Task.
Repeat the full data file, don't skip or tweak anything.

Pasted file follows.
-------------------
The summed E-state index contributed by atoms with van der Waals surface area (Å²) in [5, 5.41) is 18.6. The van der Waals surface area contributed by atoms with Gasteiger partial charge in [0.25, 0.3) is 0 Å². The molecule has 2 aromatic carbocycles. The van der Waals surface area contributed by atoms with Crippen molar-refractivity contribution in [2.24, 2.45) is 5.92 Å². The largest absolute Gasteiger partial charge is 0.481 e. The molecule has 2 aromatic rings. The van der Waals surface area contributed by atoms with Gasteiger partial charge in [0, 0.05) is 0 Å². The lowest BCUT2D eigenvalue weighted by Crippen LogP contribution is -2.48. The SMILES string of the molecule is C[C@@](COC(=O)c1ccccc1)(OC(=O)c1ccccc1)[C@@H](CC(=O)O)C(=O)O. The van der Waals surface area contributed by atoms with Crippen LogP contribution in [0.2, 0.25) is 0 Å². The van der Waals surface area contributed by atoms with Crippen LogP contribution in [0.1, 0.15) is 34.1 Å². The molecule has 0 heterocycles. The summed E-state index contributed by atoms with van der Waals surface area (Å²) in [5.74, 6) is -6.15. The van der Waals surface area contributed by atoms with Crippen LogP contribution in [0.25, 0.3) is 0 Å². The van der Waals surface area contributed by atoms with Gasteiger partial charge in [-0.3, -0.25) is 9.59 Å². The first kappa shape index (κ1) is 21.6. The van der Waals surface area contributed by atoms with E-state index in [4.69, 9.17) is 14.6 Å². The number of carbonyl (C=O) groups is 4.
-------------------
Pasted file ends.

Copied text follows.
The summed E-state index contributed by atoms with van der Waals surface area (Å²) in [5, 5.41) is 18.6. The van der Waals surface area contributed by atoms with Gasteiger partial charge in [0.25, 0.3) is 0 Å². The molecule has 2 aromatic carbocycles. The van der Waals surface area contributed by atoms with Crippen molar-refractivity contribution in [2.24, 2.45) is 5.92 Å². The largest absolute Gasteiger partial charge is 0.481 e. The molecule has 2 aromatic rings. The van der Waals surface area contributed by atoms with Gasteiger partial charge in [0, 0.05) is 0 Å². The lowest BCUT2D eigenvalue weighted by Crippen LogP contribution is -2.48. The SMILES string of the molecule is C[C@@](COC(=O)c1ccccc1)(OC(=O)c1ccccc1)[C@@H](CC(=O)O)C(=O)O. The van der Waals surface area contributed by atoms with Crippen LogP contribution in [0.2, 0.25) is 0 Å². The van der Waals surface area contributed by atoms with Crippen LogP contribution in [0.1, 0.15) is 34.1 Å². The molecule has 0 heterocycles. The summed E-state index contributed by atoms with van der Waals surface area (Å²) in [5.74, 6) is -6.15. The van der Waals surface area contributed by atoms with Crippen LogP contribution in [0.25, 0.3) is 0 Å². The van der Waals surface area contributed by atoms with Gasteiger partial charge in [-0.3, -0.25) is 9.59 Å². The first kappa shape index (κ1) is 21.6. The van der Waals surface area contributed by atoms with E-state index in [4.69, 9.17) is 14.6 Å². The number of carbonyl (C=O) groups is 4.